Huxley’s feet were almost in the shark’s mouth; he had managed to flip himself over so that he was facing the monster. He raised his fists in the air, and brought them down like twin hammers on the shark’s head. The strange growths emerging from between its bony plates burst under the pressure, spraying black ichor then red blood over Huxley and the beach. The shark’s withered body lurched to the side, cracking the ice that encased it.
The shark’s hold on Huxley weakened as it focused on trying to free itself from the ice, kicking desperately at the frozen saltwater and blood with its free legs. Bits of ice pelted Huxley as he got his breath back. The momentary lapse in attention was all that Huxley needed. He grabbed a handful of sand, then rubbed it across the shark’s clusters of eyes.
Its mouth filled with a gargantuan tongue, the beast screamed in silence as it threw its head back and forth in pain. Huxley had sanded eyes off its head. Driven mad by the pain, the shark completely released Huxley, who scrambled away from the beast.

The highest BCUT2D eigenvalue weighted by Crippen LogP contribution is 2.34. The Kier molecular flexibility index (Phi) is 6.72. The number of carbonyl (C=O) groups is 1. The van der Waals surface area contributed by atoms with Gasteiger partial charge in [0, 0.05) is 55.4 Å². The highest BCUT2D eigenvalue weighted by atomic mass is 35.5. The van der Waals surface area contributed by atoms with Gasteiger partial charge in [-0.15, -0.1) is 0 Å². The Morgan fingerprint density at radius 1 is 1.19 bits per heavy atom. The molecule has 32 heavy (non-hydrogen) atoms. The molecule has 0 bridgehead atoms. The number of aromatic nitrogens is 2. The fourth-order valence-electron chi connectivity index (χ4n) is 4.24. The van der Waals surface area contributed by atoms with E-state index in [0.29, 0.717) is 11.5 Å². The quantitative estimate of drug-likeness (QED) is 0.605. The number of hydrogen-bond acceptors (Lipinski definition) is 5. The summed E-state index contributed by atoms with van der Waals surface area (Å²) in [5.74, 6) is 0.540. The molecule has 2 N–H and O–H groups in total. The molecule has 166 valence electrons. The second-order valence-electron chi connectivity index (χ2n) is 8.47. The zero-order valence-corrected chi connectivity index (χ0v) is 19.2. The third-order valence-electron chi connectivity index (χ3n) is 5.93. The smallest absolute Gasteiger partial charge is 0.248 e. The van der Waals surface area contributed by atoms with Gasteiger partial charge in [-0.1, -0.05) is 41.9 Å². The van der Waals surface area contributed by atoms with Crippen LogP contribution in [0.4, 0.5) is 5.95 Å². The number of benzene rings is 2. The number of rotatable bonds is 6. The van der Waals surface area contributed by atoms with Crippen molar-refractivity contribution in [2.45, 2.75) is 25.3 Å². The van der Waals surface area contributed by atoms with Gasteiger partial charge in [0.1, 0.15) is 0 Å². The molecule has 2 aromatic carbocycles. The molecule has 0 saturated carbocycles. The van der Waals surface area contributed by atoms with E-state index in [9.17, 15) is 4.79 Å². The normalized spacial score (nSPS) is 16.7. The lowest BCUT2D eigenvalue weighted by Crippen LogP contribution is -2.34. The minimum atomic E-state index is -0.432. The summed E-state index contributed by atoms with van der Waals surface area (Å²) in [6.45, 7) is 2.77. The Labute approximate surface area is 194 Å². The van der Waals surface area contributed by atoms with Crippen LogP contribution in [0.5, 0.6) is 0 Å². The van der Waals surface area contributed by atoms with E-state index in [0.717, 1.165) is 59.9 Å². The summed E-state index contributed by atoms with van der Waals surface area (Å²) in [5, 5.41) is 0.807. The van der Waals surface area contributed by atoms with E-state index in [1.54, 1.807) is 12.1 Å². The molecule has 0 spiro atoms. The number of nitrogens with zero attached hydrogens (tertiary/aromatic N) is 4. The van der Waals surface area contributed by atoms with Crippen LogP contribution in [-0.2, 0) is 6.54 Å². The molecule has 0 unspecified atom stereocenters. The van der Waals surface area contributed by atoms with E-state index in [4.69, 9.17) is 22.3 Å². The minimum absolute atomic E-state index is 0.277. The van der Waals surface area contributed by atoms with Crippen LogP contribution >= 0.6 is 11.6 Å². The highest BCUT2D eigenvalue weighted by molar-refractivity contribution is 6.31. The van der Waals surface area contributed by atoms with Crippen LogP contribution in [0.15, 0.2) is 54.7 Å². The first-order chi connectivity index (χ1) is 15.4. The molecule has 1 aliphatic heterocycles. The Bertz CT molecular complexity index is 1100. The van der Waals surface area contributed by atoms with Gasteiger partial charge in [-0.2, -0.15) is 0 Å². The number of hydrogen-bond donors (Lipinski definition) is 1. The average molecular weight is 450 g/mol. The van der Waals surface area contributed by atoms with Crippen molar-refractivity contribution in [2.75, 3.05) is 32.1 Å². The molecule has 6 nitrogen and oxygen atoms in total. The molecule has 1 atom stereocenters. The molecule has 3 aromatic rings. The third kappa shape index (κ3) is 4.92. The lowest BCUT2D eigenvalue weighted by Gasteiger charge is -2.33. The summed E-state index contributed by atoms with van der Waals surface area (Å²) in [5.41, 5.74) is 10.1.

Huxley thought he was safe for a moment until a roar came from behind him that could shake the pillars of Heaven. Eddie rushed into view, moving in a bestial loping run. He leaped through the air, pointing his arms in front of him like an Olympic diver. Instead of plunging into the sea, his hands punched right through the shark’s gills, followed by the front half of his body, leaving his legs sticking out of the shark’s side.